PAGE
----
Jan also coaches student academic teams (National Junior Science Bowl, UIL Science, UIL Math, UIL Oral Reading); and has facilitated numerous professional development workshops for teachers. She has 7 scientific articles published in peer reviewed journals, 1 article in “Science Scope” (NSTA’s Middle School journal), and is the co-author of 2 books, “Fishes of the Gulf of Mexico, Vol. 1” (UT Press, 1998) and “Fishes of the Gulf of Mexico, Vol. 2” (UT Press, 2006).


Dave Grant is the director of Brookdale College’s Ocean Institute.He began his tenure at Sandy Hook as an Army brat at Fort Hancock, worked his way through several organizations there; taught oceanography, marine biology, earth science, environmental science, botany, ornithology, human biology, evolution and geology and physical oceanography at a number of colleges and universities. He has also taught 7th-8th grade science in public and private schools and ESL and Adult Basic Skills at Brookdale College. He is a USEPA Environmental Quality Award recipient, is published in Natural History Magazine and elsewhere, wrote the New Jersey version of the National Audubon Society’s Saving Wetlands, and among other things, is interested in horseshoe crabs.


Jenelle Hopkins is an Earth Science, Geology Honors, and Environmental Science teacher at Centennial High School, Las Vegas, Nevada. She is very excited to be a part of the School of Rock. Summer adventures have been her passion since she entered teaching 14 years ago from the mining industry where she worked as an underground mine geologist – so she is very familiar with drilling cores and the types of information they can reveal. She has previously been involved in several different types of professional development, including the Brandwein Leadership Institute, Woodrow Wilson Costa Rica Summer Field Camp, N-STEP (a Nevada Science Teachers Field Workshop), and GIS training in Boulder, Colorado. She was also privileged to be chosen as an Albert Einstein Distinguished Educator in 2004, serving a one-year fellowship with the National Science Foundation’s Geoscience Directorate in Arlington, Virginia. She is married to a geologist and they have three sons, who all love to hike and camp, and collect fossils and mineral samples for her classroom.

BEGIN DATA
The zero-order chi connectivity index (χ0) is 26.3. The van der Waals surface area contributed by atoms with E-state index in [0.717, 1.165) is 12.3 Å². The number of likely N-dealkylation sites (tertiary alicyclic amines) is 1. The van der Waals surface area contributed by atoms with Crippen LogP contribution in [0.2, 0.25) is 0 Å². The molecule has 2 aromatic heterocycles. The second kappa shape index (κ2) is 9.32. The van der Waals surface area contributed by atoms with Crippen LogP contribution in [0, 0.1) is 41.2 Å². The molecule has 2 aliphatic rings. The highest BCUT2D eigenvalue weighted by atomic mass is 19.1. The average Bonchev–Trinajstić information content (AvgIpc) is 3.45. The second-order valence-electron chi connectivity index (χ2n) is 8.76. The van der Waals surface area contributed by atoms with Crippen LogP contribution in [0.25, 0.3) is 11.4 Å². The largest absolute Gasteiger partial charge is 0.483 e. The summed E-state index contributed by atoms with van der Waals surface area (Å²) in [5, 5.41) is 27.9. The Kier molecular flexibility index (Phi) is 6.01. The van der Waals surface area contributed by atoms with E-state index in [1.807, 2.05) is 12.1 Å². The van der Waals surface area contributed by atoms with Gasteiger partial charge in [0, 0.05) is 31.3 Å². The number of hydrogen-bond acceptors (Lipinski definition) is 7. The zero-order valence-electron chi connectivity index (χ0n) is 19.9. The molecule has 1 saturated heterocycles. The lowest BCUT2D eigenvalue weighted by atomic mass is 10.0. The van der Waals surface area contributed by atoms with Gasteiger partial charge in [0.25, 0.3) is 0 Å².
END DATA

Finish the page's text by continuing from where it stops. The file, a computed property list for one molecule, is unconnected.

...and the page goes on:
Although now living in Illinois, Louise Huffman was born and raised in Florida. Growing up walking the beaches and exploring ocean eco-systems has always been where she most feels at home. “Think South” means a warm day on the beach or sailing in the Caribbean, but for Louise it also means a bit farther south.

In the 2002-03 Antarctic research season, Louise spent eight weeks in the Dry Valleys of Antarctica, studying the streams that flow for about six weeks off the glaciers into the perennially frozen lakes at the bottom of the valleys. She worked with Dr. Diane McKnight’s Stream Team through NSF’s TEA (Teachers Experiencing the Arctic and Antarctic) program. In 2007, she retired after 34 years of public school education, and is now working as the Education Outreach Coordinator for ANDRILL (Antarctic Geologic Drilling). She will return to Antarctica in October to supervise and facilitate the ARISE (Antarctic Research Immersion for Science Educators) program on Ice.